The pervasive belief that owning one’s home is the only path to qualitative living has not only hindered the emergence of alternative forms of tenure, but has influenced the under-reform of the rental market for decades. Why is it that in a post-modern world, in which so many resources no longer have to be owned, but can be shared or rented, homes still have to be owned to feel truly ours? It is worthwhile taking a step, back and above, and looking at how homeownership ideology has served a precise purpose in governments’ agendas.
As seen over and over throughout history, the link between politics and housing is an untieable one. During the twentieth century, governments began to market the ownership of one’s home as a basic need of society. Interestingly, as Richard Ronalds writes in The Ideology of Homeownership, there is no evidence to suggest that owning one’s home is an indigenous need of the modern individual . Rather, it consists simply of a preference, forged by policy-making and social norms. The consolidation of such preference and the marginalisation of other forms of housing provision through specific policies can be observed predominantly in anglophone countries in the latter half of the previous century. In England, the Conservative movement recognised the full potential of homeownership as an activator of social stability. For a citizen to own one’s home meant having an active stake in the state and an invested interest in maintaining lifelong employment. The owner-occupied home becomes the only other space in which the labour class spends time outside the workplace, and family life inside the home becomes a societal ideal. Homeowners, through their choice of tenure, were believed to form an instantaneous conservative constituency . Moreover, Kemeny (1992) contends that the preference towards homeownership stemmed from a re-moralisation around privatism and individualism.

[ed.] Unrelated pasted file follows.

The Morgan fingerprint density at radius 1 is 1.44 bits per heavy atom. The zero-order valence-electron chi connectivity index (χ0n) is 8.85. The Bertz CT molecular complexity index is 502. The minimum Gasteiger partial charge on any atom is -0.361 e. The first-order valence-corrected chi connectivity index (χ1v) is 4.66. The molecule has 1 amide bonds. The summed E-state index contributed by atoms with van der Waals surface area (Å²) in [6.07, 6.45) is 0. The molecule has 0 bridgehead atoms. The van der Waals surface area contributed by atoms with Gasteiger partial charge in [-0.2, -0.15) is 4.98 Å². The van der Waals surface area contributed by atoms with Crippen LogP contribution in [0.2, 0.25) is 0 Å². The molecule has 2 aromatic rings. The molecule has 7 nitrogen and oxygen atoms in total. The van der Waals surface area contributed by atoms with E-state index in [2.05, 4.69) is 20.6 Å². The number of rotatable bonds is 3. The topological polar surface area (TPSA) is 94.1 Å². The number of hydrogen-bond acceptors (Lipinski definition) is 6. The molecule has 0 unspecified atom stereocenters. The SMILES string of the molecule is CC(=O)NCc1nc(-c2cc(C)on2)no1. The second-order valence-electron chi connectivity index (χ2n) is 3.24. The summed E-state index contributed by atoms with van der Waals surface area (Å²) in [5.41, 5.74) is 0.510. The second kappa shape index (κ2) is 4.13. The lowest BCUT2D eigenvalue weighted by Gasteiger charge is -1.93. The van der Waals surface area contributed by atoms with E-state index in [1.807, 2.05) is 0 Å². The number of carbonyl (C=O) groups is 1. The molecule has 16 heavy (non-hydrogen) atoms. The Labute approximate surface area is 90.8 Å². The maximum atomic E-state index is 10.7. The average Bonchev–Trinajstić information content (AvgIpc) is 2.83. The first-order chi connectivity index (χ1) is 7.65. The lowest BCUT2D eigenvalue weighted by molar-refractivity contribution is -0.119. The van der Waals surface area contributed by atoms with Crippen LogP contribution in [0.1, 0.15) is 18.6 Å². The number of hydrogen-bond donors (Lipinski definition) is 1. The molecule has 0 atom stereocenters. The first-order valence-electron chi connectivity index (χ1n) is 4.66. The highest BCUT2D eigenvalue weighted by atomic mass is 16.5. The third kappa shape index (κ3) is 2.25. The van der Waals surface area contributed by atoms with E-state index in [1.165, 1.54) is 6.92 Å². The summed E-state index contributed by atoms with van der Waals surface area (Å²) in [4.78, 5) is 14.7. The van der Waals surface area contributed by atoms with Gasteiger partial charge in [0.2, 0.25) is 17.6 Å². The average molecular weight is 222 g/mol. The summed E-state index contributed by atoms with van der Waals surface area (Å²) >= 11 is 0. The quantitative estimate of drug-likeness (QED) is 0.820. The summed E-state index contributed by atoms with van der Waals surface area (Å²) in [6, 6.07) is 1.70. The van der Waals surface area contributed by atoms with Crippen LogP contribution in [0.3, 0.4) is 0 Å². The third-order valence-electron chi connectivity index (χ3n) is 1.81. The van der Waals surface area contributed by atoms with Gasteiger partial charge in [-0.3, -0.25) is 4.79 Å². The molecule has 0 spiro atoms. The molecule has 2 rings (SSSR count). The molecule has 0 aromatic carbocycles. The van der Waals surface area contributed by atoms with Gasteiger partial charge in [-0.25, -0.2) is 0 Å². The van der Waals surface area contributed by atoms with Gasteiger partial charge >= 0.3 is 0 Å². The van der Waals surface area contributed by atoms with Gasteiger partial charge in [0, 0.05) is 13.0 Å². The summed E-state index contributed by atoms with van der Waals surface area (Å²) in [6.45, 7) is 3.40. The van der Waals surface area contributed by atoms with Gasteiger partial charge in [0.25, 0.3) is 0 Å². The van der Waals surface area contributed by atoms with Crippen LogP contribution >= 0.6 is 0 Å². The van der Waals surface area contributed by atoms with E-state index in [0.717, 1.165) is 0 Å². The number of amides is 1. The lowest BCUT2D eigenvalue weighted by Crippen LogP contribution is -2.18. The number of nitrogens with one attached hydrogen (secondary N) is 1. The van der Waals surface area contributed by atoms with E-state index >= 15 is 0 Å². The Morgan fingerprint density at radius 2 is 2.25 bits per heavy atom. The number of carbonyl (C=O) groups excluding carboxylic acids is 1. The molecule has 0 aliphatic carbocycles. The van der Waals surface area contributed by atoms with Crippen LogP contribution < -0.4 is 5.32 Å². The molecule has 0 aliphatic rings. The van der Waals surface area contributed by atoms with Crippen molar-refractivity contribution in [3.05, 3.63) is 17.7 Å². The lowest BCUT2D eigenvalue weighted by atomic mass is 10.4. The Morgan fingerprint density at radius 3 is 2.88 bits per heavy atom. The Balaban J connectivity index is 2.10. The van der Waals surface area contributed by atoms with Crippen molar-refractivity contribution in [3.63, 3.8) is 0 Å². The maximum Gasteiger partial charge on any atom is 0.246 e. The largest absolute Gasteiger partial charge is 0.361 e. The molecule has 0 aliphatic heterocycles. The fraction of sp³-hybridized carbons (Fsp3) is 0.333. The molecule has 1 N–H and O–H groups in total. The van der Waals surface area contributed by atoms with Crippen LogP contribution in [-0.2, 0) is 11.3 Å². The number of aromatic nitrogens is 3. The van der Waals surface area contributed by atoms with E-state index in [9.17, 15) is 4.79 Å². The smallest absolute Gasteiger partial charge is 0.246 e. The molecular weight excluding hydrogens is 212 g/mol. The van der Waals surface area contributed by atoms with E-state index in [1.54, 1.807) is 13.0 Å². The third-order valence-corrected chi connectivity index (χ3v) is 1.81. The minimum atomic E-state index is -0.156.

Both Protestant and Catholic beliefs favoured a tenure that facilitated privacy and family life, reinforcing the perception that the ownership of one’s home was the sole path to virtuous living. The ‘superior’ idea of privacy materialised tangibly in the structure of the middle-class home with its dividing walls, separated accesses, series of rooms, gardens, and hedges. Private property was seen as an individual right and homeownership ideology became intrinsically linked to class perception, exacerbating class differentiation. Additionally, rented tenures became stigmatised as precarious and ontologically insecure, further solidifying homeownership’s superior status. The marketed idea of owning one’s home becomes an obdurate ideal and a “self-fulfilling prophecy” .